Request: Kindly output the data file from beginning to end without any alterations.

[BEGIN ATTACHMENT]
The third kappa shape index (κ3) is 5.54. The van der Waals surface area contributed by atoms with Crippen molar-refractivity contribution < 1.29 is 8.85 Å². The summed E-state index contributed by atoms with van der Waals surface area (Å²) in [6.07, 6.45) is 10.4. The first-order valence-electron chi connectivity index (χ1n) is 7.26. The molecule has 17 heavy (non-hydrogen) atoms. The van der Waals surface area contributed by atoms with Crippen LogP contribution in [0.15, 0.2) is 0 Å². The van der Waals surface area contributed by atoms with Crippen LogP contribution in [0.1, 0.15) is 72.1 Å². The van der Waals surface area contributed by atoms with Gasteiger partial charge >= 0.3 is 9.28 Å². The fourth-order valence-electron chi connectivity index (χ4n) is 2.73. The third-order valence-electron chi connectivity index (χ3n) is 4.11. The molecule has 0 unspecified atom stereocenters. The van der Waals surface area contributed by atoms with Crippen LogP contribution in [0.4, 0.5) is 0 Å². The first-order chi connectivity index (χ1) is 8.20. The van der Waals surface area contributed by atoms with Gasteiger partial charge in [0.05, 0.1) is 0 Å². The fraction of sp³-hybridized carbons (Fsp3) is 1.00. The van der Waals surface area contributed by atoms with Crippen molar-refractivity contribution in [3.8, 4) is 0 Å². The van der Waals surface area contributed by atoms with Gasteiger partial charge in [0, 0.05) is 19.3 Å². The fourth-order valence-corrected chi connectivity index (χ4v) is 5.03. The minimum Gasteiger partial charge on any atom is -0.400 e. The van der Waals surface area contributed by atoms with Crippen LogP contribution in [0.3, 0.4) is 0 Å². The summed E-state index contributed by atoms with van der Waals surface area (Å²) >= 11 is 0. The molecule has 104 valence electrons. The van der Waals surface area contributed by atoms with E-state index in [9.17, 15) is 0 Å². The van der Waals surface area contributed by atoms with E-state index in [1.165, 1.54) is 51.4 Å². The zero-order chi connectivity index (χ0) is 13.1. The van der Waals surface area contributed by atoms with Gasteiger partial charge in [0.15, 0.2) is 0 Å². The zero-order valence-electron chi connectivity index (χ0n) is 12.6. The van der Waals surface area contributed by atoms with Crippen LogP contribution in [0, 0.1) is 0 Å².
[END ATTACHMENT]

The third kappa shape index (κ3) is 5.54. The van der Waals surface area contributed by atoms with Crippen molar-refractivity contribution < 1.29 is 8.85 Å². The summed E-state index contributed by atoms with van der Waals surface area (Å²) in [6.07, 6.45) is 10.4. The first-order valence-electron chi connectivity index (χ1n) is 7.26. The molecule has 17 heavy (non-hydrogen) atoms. The van der Waals surface area contributed by atoms with Crippen LogP contribution in [0.15, 0.2) is 0 Å². The van der Waals surface area contributed by atoms with Crippen LogP contribution in [0.1, 0.15) is 72.1 Å². The van der Waals surface area contributed by atoms with Gasteiger partial charge >= 0.3 is 9.28 Å². The fourth-order valence-electron chi connectivity index (χ4n) is 2.73. The third-order valence-electron chi connectivity index (χ3n) is 4.11. The molecule has 0 unspecified atom stereocenters. The van der Waals surface area contributed by atoms with Crippen LogP contribution in [0.4, 0.5) is 0 Å². The first-order chi connectivity index (χ1) is 8.20. The van der Waals surface area contributed by atoms with Gasteiger partial charge in [0.05, 0.1) is 0 Å². The fraction of sp³-hybridized carbons (Fsp3) is 1.00. The van der Waals surface area contributed by atoms with Crippen molar-refractivity contribution in [3.8, 4) is 0 Å². The van der Waals surface area contributed by atoms with Gasteiger partial charge in [0, 0.05) is 19.3 Å². The fourth-order valence-corrected chi connectivity index (χ4v) is 5.03. The minimum Gasteiger partial charge on any atom is -0.400 e. The van der Waals surface area contributed by atoms with Crippen LogP contribution in [0.3, 0.4) is 0 Å². The summed E-state index contributed by atoms with van der Waals surface area (Å²) >= 11 is 0. The molecule has 104 valence electrons. The van der Waals surface area contributed by atoms with E-state index in [9.17, 15) is 0 Å². The van der Waals surface area contributed by atoms with E-state index in [1.165, 1.54) is 51.4 Å². The zero-order chi connectivity index (χ0) is 13.1. The van der Waals surface area contributed by atoms with Gasteiger partial charge in [0.15, 0.2) is 0 Å². The zero-order valence-electron chi connectivity index (χ0n) is 12.6. The van der Waals surface area contributed by atoms with Crippen LogP contribution in [0, 0.1) is 0 Å².